duces. are honourable. count. count. Greek and Latin. that signified the same in the language of the Gauls. comites. Selden's most excellent treatise of that subject. may find it. to be a judge. being generals in war. and bar. particularly the original of titles of honour.reader. In process of time these offices of honour. that is best fitted with the qualities required to the well discharging of it. marquises. and after barones. as make mention of the German nation and manners in their times. and marquis came into the Empire about the time of Constantine the Great. serving. But baron seems to have been a title of the Gauls. and were left to govern and defend places conquered and pacified. to ber. place. such as bore the general company out of friendship. Dukes. in Mr. were counts that governed the marches. that has the qualities most requisite for the well using of them: . and also from his merit or desert. wherein they had neither possession nor command. may be found in such ancient histories. as signifying the value set upon them by the sovereign power of the Commonwealth: which titles were in old time titles of office and command derived some from the Romans. and (in Spanish) varones. counts. and for reasons of good and peaceable government. and barons of places. by occasion of trouble. But he that would know more. marchioness. or aptitude. Worthiness is a thing different from the worth or value of a man. and worthiest of riches. such as are duke. Which titles of duke. were turned into mere titles. which particular ability is usually named fitness. and other titles also were devised to the same end. marquis. from the customs of the German militia. marquises. and signifies a great man. and seems to be derived from vir. and order of subjects in the Commonwealth: and men were made dukes. in Latin. For he is worthiest to be a commander. for the most part. and thence to bero and baro: so that such men were called berones. to distinguish the precedence. or bounds of the Empire. Titles of honour. and baron. counts. that vir in Latin. some from the Germans and French. as I have done this. and consisteth in a particular power or ability for that whereof he is said to be worthy. such as were the kings' or princes' men whom they employed in war about their persons. or to have any other charge.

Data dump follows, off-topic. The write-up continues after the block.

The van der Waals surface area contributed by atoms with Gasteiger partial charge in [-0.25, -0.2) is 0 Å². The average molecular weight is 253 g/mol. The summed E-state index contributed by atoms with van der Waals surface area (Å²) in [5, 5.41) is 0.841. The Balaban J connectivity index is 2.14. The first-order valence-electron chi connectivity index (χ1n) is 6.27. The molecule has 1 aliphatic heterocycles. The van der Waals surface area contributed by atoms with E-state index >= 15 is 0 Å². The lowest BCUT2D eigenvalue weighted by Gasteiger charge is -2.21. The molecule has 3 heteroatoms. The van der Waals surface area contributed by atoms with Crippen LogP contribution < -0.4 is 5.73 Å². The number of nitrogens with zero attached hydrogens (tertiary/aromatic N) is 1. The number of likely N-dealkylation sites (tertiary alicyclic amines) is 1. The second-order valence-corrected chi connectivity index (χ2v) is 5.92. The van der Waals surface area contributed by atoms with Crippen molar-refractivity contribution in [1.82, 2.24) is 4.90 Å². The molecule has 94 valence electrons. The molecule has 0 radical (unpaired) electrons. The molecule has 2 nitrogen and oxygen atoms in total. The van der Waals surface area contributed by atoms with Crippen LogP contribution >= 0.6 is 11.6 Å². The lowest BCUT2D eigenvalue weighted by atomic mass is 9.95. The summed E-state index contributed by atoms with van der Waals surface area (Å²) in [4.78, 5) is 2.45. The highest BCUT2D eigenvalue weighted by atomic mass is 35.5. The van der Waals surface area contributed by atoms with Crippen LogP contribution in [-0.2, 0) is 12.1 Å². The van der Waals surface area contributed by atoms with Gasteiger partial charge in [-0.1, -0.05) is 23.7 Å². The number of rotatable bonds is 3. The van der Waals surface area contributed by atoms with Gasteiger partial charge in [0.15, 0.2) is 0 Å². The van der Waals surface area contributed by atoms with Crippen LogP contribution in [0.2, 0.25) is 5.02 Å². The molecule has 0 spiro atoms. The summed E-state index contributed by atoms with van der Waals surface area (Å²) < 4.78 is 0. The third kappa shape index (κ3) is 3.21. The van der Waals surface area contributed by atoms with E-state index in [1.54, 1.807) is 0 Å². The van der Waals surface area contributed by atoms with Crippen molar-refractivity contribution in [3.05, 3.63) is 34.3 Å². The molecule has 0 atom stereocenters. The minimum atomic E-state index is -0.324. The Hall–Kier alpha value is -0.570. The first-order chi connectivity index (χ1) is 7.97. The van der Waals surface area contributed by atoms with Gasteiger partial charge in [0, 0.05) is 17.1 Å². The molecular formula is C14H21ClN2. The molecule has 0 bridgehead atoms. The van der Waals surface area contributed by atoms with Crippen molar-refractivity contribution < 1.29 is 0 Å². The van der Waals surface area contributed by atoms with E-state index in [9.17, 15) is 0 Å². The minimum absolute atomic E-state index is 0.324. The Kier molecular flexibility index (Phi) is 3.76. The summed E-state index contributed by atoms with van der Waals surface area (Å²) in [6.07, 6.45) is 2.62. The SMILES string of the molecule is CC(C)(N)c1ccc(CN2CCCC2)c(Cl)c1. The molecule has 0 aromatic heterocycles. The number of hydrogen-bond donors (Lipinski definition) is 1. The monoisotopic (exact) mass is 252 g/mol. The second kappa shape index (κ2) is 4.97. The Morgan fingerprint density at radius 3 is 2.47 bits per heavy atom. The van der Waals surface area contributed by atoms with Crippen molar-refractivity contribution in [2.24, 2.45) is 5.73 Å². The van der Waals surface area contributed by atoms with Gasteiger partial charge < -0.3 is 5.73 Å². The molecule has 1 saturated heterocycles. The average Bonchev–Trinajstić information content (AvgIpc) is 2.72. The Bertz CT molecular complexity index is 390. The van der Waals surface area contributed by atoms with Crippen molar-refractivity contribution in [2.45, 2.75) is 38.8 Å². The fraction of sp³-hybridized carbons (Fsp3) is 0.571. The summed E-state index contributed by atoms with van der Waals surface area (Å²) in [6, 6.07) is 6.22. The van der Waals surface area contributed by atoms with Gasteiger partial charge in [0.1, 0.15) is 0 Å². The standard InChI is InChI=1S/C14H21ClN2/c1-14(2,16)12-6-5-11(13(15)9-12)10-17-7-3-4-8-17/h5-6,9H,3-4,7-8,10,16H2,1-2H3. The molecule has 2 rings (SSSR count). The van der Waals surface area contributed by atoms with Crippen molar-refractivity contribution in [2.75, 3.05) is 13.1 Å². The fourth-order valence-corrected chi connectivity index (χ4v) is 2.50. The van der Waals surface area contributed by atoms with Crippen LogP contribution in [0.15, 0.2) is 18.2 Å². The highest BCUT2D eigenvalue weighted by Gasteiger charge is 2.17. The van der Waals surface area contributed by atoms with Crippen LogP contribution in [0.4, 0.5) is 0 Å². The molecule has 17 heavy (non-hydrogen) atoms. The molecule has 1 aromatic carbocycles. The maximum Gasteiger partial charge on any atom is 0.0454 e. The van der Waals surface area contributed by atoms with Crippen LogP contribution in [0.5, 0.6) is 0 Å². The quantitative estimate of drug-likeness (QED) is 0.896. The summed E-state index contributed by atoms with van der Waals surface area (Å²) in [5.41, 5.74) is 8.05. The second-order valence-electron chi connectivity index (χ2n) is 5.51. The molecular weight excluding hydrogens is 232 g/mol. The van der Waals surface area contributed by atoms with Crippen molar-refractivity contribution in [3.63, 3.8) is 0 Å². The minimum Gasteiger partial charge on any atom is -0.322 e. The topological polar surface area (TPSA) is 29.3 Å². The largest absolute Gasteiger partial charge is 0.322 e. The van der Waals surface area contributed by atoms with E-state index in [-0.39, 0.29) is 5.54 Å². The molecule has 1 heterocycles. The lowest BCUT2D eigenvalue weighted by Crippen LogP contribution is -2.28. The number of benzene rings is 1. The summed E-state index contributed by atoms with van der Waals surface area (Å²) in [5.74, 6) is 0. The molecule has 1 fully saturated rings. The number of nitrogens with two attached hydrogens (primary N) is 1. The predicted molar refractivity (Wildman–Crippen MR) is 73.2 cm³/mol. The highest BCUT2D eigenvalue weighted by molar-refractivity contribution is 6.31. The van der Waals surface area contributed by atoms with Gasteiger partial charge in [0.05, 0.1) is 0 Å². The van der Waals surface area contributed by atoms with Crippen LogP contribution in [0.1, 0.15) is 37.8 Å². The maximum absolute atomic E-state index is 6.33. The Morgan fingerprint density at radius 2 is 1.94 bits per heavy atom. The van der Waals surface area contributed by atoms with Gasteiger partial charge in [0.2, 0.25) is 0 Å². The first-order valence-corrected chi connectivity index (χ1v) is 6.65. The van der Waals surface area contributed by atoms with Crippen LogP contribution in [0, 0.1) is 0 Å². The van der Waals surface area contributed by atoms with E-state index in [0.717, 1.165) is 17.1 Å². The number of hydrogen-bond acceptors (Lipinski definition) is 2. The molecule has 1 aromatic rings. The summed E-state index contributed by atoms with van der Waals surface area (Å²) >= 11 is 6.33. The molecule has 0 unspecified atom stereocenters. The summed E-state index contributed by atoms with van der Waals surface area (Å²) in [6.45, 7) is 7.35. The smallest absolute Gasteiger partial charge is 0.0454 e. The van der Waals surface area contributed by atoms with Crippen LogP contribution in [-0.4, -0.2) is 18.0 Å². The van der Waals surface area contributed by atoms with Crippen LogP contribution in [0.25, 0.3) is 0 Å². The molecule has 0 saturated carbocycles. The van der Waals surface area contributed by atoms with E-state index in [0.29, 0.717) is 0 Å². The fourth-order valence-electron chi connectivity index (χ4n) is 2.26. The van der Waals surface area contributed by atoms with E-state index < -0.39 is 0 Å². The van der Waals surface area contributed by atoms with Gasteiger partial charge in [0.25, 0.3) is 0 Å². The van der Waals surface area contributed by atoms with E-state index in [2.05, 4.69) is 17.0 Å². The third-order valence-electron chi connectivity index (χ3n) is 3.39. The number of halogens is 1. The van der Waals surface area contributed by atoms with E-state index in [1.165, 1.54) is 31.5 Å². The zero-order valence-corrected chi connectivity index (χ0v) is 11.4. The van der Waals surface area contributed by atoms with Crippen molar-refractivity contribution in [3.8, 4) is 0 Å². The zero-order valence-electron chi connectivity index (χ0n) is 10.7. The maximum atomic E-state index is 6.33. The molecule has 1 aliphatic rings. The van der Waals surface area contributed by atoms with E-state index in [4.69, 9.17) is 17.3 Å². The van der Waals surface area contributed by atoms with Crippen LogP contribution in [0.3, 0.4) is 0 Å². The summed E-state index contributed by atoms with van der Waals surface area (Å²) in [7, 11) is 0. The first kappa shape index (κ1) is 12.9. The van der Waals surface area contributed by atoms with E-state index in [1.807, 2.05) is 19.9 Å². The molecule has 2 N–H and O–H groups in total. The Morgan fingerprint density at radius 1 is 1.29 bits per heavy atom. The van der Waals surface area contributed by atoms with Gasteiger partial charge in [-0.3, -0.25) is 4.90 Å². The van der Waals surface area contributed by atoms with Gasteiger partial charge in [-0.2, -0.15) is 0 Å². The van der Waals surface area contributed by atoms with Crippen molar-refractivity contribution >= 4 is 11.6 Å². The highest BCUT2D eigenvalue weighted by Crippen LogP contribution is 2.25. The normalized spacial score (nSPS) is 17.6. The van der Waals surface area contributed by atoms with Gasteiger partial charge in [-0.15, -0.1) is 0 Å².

any of which qualities being absent. and employment that nevertheless can plead no right to have it before another. . Again. For merit presupposeth a right. and that the thing deserved is due by promise. and therefore cannot be said to merit or deserve it. and valuable for something else. office. one may nevertheless be a worthy man. a man may be worthy of riches. of which I shall say more hereafter when I shall speak of contracts.

of fame from new conquest. of admiration. and partly from the difference of the knowledge or opinion each one has of the causes which produce the effect desired. Nor can a man any more live whose desires are at an end than he whose senses and imaginations are at a stand. The cause whereof is that the object of man's desire is not to enjoy once only. the attaining of the former being still but the way to the latter. Felicity is a continual progress of the desire from one object to another. or that he cannot be content with a moderate power. turn their endeavours to the assuring it at home by laws. there succeedeth a new desire. and for one instant of time. and such other points of the small morals. or pick his teeth before company. or how a man should wash his mouth. and differ only in the way. I mean not here decency of behaviour. in some. I put for a general inclination of all mankind a perpetual and restless desire of power after power. whose power is greatest. or being flattered for excellence in some art or other ability of the mind. For there is no such finis ultimus (utmost aim) nor summum bonum (greatest good) as is spoken of in the books of the old moral philosophers. which ariseth partly from the diversity of passions in diverse men. . but those qualities of mankind that concern their living together in peace and unity. but because he cannot assure the power and means to live well. but to assure forever the way of his future desire. or abroad by wars: and when that is done. in others. in others. that ceaseth only in death. So that in the first place. To which end we are to consider that the felicity of this life consisteth not in the repose of a mind satisfied.CHAPTER XI OF THE DIFFERENCE OF MANNERS BY MANNERS. as how one man should salute another. And from hence it is that kings. which he hath present. of ease and sensual pleasure. And the cause of this is not always that a man hopes for a more intensive delight than he has already attained to. without the acquisition of more. but also to the assuring of a contented life. And therefore the voluntary actions and inclinations of all men tend not only to the procuring.